Microsoft's latest AI for Good program focuses on cultural heritage
Microsoft is now using AI to preserve languages, cultural artifacts, and more.
What you need to know
- Microsoft's AI for Good initiative has added a fourth pillar: cultural heritage.
- Through AI for Cultural Heritage, Microsoft is hoping to use technology to help preserve things like endangered languages and cultural artifacts around the world.
- The program is part of a larger $125 million, five-year effort and joins the likes of AI for Earth and AI for Humanitarian Action.
Artificial intelligence is a major point of emphasis for Microsoft, to say the least, and one of it's more interesting efforts in recent years has been the AI for Good program. Built off of a $125 million fund, AI for Good has already expanded to include AI for Earth, AI for Accessibility, and AI for Humanitarian Action initiatives. Now, Microsoft is extending the program further with AI for Cultural Heritage.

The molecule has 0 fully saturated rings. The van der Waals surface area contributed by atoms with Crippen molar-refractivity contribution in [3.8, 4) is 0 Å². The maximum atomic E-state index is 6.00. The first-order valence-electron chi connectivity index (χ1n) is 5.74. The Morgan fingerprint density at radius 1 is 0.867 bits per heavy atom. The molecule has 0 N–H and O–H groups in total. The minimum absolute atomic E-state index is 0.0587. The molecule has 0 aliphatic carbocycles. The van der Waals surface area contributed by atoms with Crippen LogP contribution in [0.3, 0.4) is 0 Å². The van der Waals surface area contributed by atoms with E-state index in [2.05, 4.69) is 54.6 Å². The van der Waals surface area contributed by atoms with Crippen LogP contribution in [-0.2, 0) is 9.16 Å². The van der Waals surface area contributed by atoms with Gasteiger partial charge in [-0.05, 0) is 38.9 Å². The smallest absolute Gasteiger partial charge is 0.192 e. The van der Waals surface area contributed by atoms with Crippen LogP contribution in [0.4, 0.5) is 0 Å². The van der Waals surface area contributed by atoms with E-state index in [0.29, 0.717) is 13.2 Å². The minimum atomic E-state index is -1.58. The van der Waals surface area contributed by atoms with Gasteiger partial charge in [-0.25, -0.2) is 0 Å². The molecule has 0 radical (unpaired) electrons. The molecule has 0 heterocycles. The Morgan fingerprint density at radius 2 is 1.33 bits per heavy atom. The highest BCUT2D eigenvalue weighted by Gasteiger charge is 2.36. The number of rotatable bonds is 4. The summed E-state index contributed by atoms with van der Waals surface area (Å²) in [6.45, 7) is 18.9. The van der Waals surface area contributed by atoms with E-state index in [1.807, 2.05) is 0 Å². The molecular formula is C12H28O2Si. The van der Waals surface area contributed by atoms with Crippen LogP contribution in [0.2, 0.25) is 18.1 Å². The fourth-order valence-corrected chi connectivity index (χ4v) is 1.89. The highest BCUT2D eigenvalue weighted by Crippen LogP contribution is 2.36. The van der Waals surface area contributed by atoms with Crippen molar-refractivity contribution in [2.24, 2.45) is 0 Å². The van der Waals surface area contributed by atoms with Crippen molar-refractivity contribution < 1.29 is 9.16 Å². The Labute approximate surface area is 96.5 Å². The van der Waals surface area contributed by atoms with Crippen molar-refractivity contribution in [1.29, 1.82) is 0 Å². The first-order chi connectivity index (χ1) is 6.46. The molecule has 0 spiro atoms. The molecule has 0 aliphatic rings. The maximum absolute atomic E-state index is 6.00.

"As we have learned more about the dimensions that make up cultural heritage, we've concluded that preserving cultural heritage isn't something that is solely nice to have or nice to do, it's sometimes imperative to the well-being of the world's societies," Microsoft President Brad Smith said in a blog post announcing the program. "Our new AI for Cultural Heritage program will use artificial intelligence to work with nonprofits, universities and governments around the world to help preserve the languages we speak, the places we live and the artifacts we treasure."
The program will focus on preserving things like endangered languages, cultural artifacts, and more. It builds off of work Microsoft is already doing across cities like New York, where it is using AI in concert with the Metropolitan Museum of Art and MIT to make its collection accessible to billions of internet denizens around the world. Liekwise, Microsoft is engaged in a project in Mexico to "capture and translate the Yucatec Maya and Querétaro Otomi" languages.
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Dan Thorp-Lancaster is the former Editor-in-Chief of Windows Central. He began working with Windows Central, Android Central, and iMore as a news writer in 2014 and is obsessed with tech of all sorts. You can follow Dan on Twitter @DthorpL and Instagram @heyitsdtl.